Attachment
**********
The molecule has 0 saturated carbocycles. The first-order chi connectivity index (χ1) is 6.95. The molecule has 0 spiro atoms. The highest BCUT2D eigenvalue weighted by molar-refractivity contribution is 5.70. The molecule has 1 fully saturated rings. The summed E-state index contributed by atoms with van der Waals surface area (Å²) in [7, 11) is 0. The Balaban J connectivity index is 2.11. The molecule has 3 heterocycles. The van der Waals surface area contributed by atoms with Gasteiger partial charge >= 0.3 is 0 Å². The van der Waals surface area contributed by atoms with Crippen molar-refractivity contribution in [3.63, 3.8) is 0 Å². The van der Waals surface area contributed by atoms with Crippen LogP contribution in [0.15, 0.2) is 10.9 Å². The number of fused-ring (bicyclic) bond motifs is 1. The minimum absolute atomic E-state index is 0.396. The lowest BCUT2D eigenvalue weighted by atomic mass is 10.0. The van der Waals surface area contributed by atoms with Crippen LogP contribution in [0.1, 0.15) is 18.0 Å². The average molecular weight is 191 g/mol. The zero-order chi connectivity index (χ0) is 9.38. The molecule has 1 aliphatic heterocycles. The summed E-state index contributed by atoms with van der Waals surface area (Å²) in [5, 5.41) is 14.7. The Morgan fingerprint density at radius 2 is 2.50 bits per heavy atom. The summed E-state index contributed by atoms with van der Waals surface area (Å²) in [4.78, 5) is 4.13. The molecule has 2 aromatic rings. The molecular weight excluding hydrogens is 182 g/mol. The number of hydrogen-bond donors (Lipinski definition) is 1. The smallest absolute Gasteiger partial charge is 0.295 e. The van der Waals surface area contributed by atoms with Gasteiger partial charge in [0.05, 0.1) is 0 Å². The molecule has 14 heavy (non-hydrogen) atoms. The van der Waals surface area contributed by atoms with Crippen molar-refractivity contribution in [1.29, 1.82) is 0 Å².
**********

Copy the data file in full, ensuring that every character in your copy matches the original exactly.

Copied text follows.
The molecule has 0 saturated carbocycles. The first-order chi connectivity index (χ1) is 6.95. The molecule has 0 spiro atoms. The highest BCUT2D eigenvalue weighted by molar-refractivity contribution is 5.70. The molecule has 1 fully saturated rings. The summed E-state index contributed by atoms with van der Waals surface area (Å²) in [7, 11) is 0. The Balaban J connectivity index is 2.11. The molecule has 3 heterocycles. The van der Waals surface area contributed by atoms with Gasteiger partial charge >= 0.3 is 0 Å². The van der Waals surface area contributed by atoms with Crippen molar-refractivity contribution in [3.63, 3.8) is 0 Å². The van der Waals surface area contributed by atoms with Crippen LogP contribution in [0.15, 0.2) is 10.9 Å². The number of fused-ring (bicyclic) bond motifs is 1. The minimum absolute atomic E-state index is 0.396. The lowest BCUT2D eigenvalue weighted by atomic mass is 10.0. The van der Waals surface area contributed by atoms with Crippen LogP contribution in [0.1, 0.15) is 18.0 Å². The average molecular weight is 191 g/mol. The zero-order chi connectivity index (χ0) is 9.38. The molecule has 1 aliphatic heterocycles. The summed E-state index contributed by atoms with van der Waals surface area (Å²) in [5, 5.41) is 14.7. The Morgan fingerprint density at radius 2 is 2.50 bits per heavy atom. The summed E-state index contributed by atoms with van der Waals surface area (Å²) in [4.78, 5) is 4.13. The molecule has 2 aromatic rings. The molecular weight excluding hydrogens is 182 g/mol. The number of hydrogen-bond donors (Lipinski definition) is 1. The smallest absolute Gasteiger partial charge is 0.295 e. The van der Waals surface area contributed by atoms with Gasteiger partial charge in [0.05, 0.1) is 0 Å². The molecule has 14 heavy (non-hydrogen) atoms. The van der Waals surface area contributed by atoms with Crippen molar-refractivity contribution in [1.29, 1.82) is 0 Å².